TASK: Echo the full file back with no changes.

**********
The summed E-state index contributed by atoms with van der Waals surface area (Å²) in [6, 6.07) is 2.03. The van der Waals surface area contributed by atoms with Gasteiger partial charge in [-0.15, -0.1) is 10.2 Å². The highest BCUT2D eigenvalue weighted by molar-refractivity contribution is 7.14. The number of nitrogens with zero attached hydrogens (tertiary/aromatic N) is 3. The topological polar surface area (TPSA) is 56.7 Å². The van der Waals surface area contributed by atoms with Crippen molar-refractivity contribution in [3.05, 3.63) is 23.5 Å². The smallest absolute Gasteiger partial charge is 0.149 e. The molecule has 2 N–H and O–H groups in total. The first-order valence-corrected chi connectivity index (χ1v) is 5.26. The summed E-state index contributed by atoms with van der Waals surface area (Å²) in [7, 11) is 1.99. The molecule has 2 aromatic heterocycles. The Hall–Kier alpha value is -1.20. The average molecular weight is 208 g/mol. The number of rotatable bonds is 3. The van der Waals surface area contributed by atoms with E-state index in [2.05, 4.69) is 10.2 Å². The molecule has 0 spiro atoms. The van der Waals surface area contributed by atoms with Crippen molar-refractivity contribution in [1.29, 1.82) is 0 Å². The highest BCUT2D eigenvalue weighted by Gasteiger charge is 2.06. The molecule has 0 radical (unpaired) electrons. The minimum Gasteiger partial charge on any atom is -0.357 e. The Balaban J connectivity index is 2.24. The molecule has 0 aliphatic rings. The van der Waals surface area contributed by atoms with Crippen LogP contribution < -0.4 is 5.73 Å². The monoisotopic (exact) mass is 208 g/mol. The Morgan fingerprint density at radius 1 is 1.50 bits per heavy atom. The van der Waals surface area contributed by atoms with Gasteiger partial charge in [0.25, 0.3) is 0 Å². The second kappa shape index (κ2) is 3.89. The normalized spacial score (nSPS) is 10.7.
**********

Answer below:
The summed E-state index contributed by atoms with van der Waals surface area (Å²) in [6, 6.07) is 2.03. The van der Waals surface area contributed by atoms with Gasteiger partial charge in [-0.15, -0.1) is 10.2 Å². The highest BCUT2D eigenvalue weighted by molar-refractivity contribution is 7.14. The number of nitrogens with zero attached hydrogens (tertiary/aromatic N) is 3. The topological polar surface area (TPSA) is 56.7 Å². The van der Waals surface area contributed by atoms with Crippen molar-refractivity contribution in [3.05, 3.63) is 23.5 Å². The smallest absolute Gasteiger partial charge is 0.149 e. The molecule has 2 N–H and O–H groups in total. The first-order valence-corrected chi connectivity index (χ1v) is 5.26. The summed E-state index contributed by atoms with van der Waals surface area (Å²) in [7, 11) is 1.99. The molecule has 2 aromatic heterocycles. The Hall–Kier alpha value is -1.20. The average molecular weight is 208 g/mol. The number of rotatable bonds is 3. The van der Waals surface area contributed by atoms with E-state index in [2.05, 4.69) is 10.2 Å². The molecule has 0 spiro atoms. The van der Waals surface area contributed by atoms with Crippen molar-refractivity contribution in [1.29, 1.82) is 0 Å². The highest BCUT2D eigenvalue weighted by Gasteiger charge is 2.06. The molecule has 0 radical (unpaired) electrons. The minimum Gasteiger partial charge on any atom is -0.357 e. The Balaban J connectivity index is 2.24. The molecule has 0 aliphatic rings. The van der Waals surface area contributed by atoms with Crippen LogP contribution < -0.4 is 5.73 Å². The monoisotopic (exact) mass is 208 g/mol. The Morgan fingerprint density at radius 1 is 1.50 bits per heavy atom. The van der Waals surface area contributed by atoms with Gasteiger partial charge in [0.25, 0.3) is 0 Å². The second kappa shape index (κ2) is 3.89. The normalized spacial score (nSPS) is 10.7.